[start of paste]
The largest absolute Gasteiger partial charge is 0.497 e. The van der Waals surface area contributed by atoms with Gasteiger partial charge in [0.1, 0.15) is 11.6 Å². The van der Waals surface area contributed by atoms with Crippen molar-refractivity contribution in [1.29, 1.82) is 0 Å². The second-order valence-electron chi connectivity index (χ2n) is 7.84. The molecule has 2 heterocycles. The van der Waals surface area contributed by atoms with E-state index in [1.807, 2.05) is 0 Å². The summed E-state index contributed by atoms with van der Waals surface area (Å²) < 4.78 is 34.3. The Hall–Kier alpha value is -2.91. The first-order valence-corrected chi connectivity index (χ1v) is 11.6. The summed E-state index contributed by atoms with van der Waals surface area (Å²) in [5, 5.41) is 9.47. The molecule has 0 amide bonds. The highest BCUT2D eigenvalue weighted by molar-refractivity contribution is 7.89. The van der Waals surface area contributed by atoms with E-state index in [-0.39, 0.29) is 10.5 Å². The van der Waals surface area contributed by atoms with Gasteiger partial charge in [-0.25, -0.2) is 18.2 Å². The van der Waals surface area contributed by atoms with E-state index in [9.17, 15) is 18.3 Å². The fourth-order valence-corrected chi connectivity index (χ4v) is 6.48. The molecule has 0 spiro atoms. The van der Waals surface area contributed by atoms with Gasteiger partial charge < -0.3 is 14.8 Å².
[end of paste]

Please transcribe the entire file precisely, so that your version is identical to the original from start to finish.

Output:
The largest absolute Gasteiger partial charge is 0.497 e. The van der Waals surface area contributed by atoms with Gasteiger partial charge in [0.1, 0.15) is 11.6 Å². The van der Waals surface area contributed by atoms with Crippen molar-refractivity contribution in [1.29, 1.82) is 0 Å². The second-order valence-electron chi connectivity index (χ2n) is 7.84. The molecule has 2 heterocycles. The van der Waals surface area contributed by atoms with E-state index in [1.807, 2.05) is 0 Å². The summed E-state index contributed by atoms with van der Waals surface area (Å²) < 4.78 is 34.3. The Hall–Kier alpha value is -2.91. The first-order valence-corrected chi connectivity index (χ1v) is 11.6. The summed E-state index contributed by atoms with van der Waals surface area (Å²) in [5, 5.41) is 9.47. The molecule has 0 amide bonds. The highest BCUT2D eigenvalue weighted by molar-refractivity contribution is 7.89. The van der Waals surface area contributed by atoms with E-state index in [-0.39, 0.29) is 10.5 Å². The van der Waals surface area contributed by atoms with Gasteiger partial charge in [-0.25, -0.2) is 18.2 Å². The van der Waals surface area contributed by atoms with E-state index in [9.17, 15) is 18.3 Å². The fourth-order valence-corrected chi connectivity index (χ4v) is 6.48. The molecule has 0 spiro atoms. The van der Waals surface area contributed by atoms with Gasteiger partial charge < -0.3 is 14.8 Å².